Oil Posts Weekly Losses on Global Manufacturing Slowdown

Liubov Georges
By  Liubov Georges , DTN Energy Reporter

WASHINGTON (DTN) -- New York Mercantile Exchange oil futures and Brent crude traded on the Intercontinental Exchange settled Friday's session lower, with all petroleum contracts registering steep weekly losses. The declines came amid a one-two punch of continued increases in interest rates by hawkish central banks in their fight against sticky inflation and a sharp slowdown in manufacturing activity in the United States and European Union among other major economies.

Friday's macroeconomic data out of the U.S. and EU revealed manufacturing activity across the two sides of the Atlantic fell into deeper recession this month. In Germany, the EU's largest economy, manufacturing PMI plummeted to a 37-month low at 41, with the broader economy losing considerable momentum at the end of the second quarter.

"In manufacturing, all signs point to a contraction in the second quarter, while a slowdown in growth is also evident in the services sector," commented Dr. Cyrus de la Rubia, chief economist at Hamburg Commercial Bank, on the reading.

The slowdown doesn't bode well for distillate fuel demand that is mostly used in industrial production, agriculture, and long-haul trucking.

Domestically, the economy still holds to its post-pandemic momentum in the services sector, but manufacturing industries suffer from insufficient consumer demand and a high interest rate environment. Manufacturing PMI in the U.S. slid this month to 46.9, the lowest index since January, with a reading of 50 separating growth from contraction.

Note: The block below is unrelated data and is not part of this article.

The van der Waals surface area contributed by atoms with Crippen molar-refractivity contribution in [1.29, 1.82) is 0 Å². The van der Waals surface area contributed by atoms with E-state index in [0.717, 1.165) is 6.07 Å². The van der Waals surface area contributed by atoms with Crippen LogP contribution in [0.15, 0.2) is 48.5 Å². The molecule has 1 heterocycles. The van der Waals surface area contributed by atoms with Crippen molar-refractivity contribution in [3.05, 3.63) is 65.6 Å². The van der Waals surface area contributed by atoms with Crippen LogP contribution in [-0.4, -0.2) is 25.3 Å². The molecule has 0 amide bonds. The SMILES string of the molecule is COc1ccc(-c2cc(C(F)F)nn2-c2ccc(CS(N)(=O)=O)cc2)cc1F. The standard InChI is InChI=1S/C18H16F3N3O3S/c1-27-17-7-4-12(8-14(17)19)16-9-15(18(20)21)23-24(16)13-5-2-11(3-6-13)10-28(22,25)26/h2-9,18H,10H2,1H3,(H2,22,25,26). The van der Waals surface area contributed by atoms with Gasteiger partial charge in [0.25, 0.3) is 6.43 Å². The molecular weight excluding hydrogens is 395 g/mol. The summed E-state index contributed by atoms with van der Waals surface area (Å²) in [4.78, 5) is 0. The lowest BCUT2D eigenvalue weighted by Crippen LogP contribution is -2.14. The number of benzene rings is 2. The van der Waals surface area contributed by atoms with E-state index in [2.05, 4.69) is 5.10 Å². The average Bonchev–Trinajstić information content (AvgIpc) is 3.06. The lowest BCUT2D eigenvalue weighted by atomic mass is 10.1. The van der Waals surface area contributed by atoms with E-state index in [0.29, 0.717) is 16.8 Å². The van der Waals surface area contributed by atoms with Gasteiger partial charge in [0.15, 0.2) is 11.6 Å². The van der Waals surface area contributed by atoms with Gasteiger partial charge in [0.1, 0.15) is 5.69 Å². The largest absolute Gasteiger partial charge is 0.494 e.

"The overall rate of expansion of business activity in the U.S. remained robust in June, consistent with GDP rising at a rate of 1.7% to put second-quarter growth in the region of 2%," commented Chris Williamson, chief business economist at S&P Global Market Intelligence.

Against this backdrop, central banks in the United Kingdom, Norway and Switzerland hiked interest rates by a larger-than-expected margin this week, citing insufficient progress in slowing a relentless rise in consumer prices.

"We took this decision [in raising interest rates] today because unfortunately, inflation is still way too high. Many people with mortgages and loans are now rightfully worried about what it means for them. But if we don't raise interest rates right now, higher inflation will stay with us for longer," said Bank of England Governor Andrew Bailey in a news conference Thursday following BOE's decision to lift rates by another 50-basis points.

Inflation in the United Kingdom appears to have infected the labor market and wage-setting to a greater extent than elsewhere, with average earnings rising at a faster pace over the past three months even as payrolls are falling. This economic phenomenon, sometimes called stagflation, led to a protracted recession and price volatility across Western economies in the 1970s.

At settlement, NYMEX August West Texas Intermediate futures declined to $69.16 per barrel (bbl), down $0.35, and international crude benchmark Brent for August delivery slipped $0.29 to $73.85 per bbl. NYMEX July ULSD futures pulled back $0.0584 to $2.4071 per gallon, and NYMEX July RBOB futures dropped $0.0329 to $2.5172 per gallon.

Liubov Georges can be reached at liubov.georges@dtn.com

Liubov Georges